Beavers as New Ecosystem Engineers in the Arctic
By: Ken Tape, Research Associate Professor at the University of Alaska Fairbanks
Beavers are ecosystem engineers that alter hydrology and impact many aspects of stream and surrounding ecosystems. Because herbivores, including moose and snowshoe hares, have moved from the boreal forest into increasing Arctic tundra shrub habitat during the last century, we thought it would be interesting to explore whether beavers would soon be following them from the forest to the tundra. We struck on the notion that the formation or disappearance of beaver ponds could be detected through time using satellite imagery, thus possibly allowing us to map beaver encroachment or emigration in tundra regions. We assembled a team of researchers with experience detecting change in the tundra environment, particularly with Arctic lakes, which related to our beaver question. Ken Tape, Benjamin Jones, and Christopher Arp at the University of Alaska Fairbanks developed the idea and approach; Ingmar Nitze and Guido Grosse at the Alfred Wegener Institute in Germany provided insight and remote sensing support. The project was funded in part by a National Science Foundation (NSF) Alaska Established Program to Stimulate Competitive Research (EPSCoR) grant, the State of Alaska, the European Research Coucil, a Hemholz Association Initiative and Networking Fund grant, the European Space Agency GlobPermafrost, and the University of Alaska Fairbanks Office of the Vice Chancellor for Research.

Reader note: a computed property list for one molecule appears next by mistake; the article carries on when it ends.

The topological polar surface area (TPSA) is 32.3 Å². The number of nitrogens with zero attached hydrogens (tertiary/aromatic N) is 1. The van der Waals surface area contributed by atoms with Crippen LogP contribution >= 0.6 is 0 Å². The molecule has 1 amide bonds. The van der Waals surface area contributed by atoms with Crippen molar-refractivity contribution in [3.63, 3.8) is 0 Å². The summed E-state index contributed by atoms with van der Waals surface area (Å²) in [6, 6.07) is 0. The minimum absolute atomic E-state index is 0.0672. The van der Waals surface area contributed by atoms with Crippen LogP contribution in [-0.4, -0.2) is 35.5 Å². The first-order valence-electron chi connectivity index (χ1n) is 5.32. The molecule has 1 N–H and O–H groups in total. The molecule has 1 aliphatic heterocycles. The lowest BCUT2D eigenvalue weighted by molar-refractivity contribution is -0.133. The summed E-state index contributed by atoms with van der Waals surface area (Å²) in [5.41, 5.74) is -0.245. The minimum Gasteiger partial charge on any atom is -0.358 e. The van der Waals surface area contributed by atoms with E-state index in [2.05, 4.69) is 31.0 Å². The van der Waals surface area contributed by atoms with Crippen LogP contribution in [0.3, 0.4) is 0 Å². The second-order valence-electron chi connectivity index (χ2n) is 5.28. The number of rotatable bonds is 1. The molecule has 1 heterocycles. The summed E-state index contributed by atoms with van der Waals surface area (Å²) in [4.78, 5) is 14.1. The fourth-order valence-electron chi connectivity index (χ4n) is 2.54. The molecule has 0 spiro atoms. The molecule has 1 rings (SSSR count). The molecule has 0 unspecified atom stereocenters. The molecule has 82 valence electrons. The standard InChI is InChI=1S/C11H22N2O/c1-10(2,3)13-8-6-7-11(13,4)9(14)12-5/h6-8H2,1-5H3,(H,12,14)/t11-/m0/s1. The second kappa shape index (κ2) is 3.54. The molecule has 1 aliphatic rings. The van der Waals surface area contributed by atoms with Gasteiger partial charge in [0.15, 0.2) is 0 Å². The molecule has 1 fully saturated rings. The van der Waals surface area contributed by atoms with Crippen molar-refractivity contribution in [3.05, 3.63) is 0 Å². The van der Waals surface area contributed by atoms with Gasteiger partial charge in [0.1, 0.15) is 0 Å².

We developed an approach that used Landsat wetting and drying temporal trends between 1999 and 2014 to locate potential sites of beaver pond formation (wetting) or disappearance (drying). Wetting locations were further constrained using a suite of geographic filters to reduce the number of wetting locations that were not due to beaver pond construction but were instead due to other natural wetting processes. We then used high-resolution satellite imagery to confirm whether the wetting or drying locations were due to beavers or other causes. This powerful technique allowed us to detect beaver pond formation and drying across an 18,000+ km2 predominantly tundra area in the western Brooks Range of Alaska. We eventually identified 56 new beaver ponds using this method, which indicated that beavers are moving from treeline into Arctic tundra regions. In Figure 1, the orange line approximates treeline, which was historically considered to be the range limit of beavers (Bockstoce, 2009; McCulloch and Hopkins, 1966). Yellow arrows denote known beaver colonization routes since 1999, including an observation of a new dam on the Babbage River in Canada (Jung et al. 2017), and evidence of many new dams and ponds in the white box covering the western Brooks Range. The white arrows speculate future colonization routes, and plus signs indicate observations of beaver ponds beyond the treeline on the Seward Peninsula.
It remains unclear whether this colonization of the tundra by beavers is the result of increasing shrub habitat, as well as increasing unfrozen water in winter, or whether it is a population rebound from over-trapping a century ago, and they are reoccupying their former range. We are working with the National Park Service to examine archaeological and anthropological records to explore this issue.